Android keylogging with no access to keystrokes?

July and August – summer in the Northern Hemisphere, especially in Nevada and California – often produce some interesting and unusual computer security research.

This is when the media-meets-hacker-in-Vegas two-ring circus of Black Hat and DEFCON (BH/D) takes place.

It’s also when you can attend the academically-styled, but in many ways much groovier, USENIX Security Symposium.

(BH/D probably has way more beards per capita than USENIX events, but USENIX beards are the ones to watch. BH/D is to beards as the United States is to Olympic medals in athletics. USENIX is Usain Bolt.)

We’ve already reported on various intriguing work presented at BH/D. There was Charlie Miller hacking Macbook batteries, and Jay Radcliffe attacking insulin pumps.

Artem Dinaburg took a somewhat chasmic leap of faith to suggest that DRAM errors might be exploited by typosquatters, whilst the gloriously-named triumvirate of Markus, Mlodzianowski and Rowley had fun with juicejacking.

Because it was August when we wrote about these, a handful of our readers complained that both the research and our reporting was nothing more than ‘silly season’ trivia. Maybe.

But if I might mix a metaphor for a moment, it’s only silly season stuff until someone loses an eye.

With that in mind, here’s an interesting paper from the USENIX HotSec ’11 workshop, by Liang Cai and Hao Chen from the University of California, Davis.

Talk titles are another aspect in which USENIX events outshine their Vegas cousins, since they tend to be written for the reader rather than for the media, like this one: TouchLogger: Inferring Keystrokes on Touch Screen from Smartphone Motion.

I won’t do more than give the briefest of summaries here – if you want to do it justice, you can read or even watch the whole paper for yourself.

Simply explained, the authors decided to see if they could guess what you’d typed on your mobile phone by looking only at the data stream from the motion sensors as you pecked at the on-screen keys.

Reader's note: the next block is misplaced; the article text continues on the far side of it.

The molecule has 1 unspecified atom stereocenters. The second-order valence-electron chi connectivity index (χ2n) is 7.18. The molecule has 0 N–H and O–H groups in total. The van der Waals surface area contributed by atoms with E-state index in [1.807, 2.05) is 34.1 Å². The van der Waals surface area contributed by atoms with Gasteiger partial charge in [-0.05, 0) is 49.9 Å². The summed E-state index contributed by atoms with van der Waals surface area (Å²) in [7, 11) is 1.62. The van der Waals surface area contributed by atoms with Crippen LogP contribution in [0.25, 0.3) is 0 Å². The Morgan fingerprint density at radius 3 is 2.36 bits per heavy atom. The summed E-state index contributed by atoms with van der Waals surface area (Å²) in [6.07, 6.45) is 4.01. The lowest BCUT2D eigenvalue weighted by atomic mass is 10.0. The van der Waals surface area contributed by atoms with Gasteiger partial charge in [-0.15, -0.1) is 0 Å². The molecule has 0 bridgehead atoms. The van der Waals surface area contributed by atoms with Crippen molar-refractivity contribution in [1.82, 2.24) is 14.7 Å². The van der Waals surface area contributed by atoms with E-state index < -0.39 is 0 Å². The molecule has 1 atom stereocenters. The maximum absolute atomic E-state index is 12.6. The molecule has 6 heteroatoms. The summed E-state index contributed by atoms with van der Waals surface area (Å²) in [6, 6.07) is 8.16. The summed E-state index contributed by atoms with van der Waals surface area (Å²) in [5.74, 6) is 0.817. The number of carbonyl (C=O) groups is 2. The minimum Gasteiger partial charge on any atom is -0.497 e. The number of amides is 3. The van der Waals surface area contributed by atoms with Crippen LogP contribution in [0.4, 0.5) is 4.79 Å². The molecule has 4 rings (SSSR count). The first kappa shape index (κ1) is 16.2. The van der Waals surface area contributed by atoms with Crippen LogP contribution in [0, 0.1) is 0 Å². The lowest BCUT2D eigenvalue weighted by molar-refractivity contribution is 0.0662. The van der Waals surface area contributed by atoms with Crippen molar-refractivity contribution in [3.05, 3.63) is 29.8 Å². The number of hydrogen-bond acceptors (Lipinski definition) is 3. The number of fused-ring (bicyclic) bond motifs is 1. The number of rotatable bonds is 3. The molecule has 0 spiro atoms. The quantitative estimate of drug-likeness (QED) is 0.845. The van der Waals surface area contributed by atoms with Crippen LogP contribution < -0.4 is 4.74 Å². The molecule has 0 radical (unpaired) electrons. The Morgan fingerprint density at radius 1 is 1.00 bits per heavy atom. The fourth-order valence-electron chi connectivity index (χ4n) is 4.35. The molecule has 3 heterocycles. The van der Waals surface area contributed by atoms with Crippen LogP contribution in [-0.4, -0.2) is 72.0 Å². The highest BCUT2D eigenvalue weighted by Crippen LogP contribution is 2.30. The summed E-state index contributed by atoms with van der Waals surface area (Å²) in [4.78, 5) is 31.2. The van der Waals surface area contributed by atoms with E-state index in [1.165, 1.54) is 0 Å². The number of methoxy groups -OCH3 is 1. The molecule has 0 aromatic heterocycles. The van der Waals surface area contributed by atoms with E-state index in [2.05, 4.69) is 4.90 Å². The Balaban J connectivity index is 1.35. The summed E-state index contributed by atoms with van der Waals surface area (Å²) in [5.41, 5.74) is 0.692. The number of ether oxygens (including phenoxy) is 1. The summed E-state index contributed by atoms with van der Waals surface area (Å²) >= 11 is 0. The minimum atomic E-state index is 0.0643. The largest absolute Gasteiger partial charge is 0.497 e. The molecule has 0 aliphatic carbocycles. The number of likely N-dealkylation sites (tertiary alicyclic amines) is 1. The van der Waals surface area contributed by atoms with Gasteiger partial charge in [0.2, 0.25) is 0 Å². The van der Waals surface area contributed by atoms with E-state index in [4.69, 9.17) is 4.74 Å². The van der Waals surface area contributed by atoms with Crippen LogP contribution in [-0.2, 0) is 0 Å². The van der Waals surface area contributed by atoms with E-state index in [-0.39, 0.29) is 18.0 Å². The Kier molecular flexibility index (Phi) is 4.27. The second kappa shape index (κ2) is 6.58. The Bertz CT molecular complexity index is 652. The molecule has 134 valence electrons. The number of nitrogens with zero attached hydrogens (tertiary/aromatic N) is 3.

The experiment was rather limited, using a dedicated, full-screen application with a numeric keypad. This allowed the researchers to record what keys you’d actually typed, as well as how you’d typed them.

The results were satisfactory, but far from excellent: the average accuracy was just 70%. One key – the one, as it happens – was correctly diagnosed 80% of the time. But the seven was misidentified almost half the time.

So I don’t expect to see this technique used by cybercrooks any time soon, if at all. But the research is neverthless not just ‘silly season’ stuff.

One of the goals of the authors was to give us a clear and practical security reminder: operating system data which, during design, seems to be of low sensitivity and of little value to an attacker, may turn out to be no such thing.

In particular, the authors point out that most smartphone operating systems deliberately prevent applications from reading from the keyboard unless they are active, visible and have focus. This is a sensible security precaution. But the paper reminds us that we can’t simply assume that this is enough, on its own, to prevent a background keylogger of the sort we’re used to on operating systems such as Windows or Linux.

In short, this sort of ‘silly season’ research is not silly at all.

By making regular attempts to expect the unexpected, research like this helps stop us getting bogged down in a rut of security assumptions.

And the researchers get to have some fun with computer science at the same time.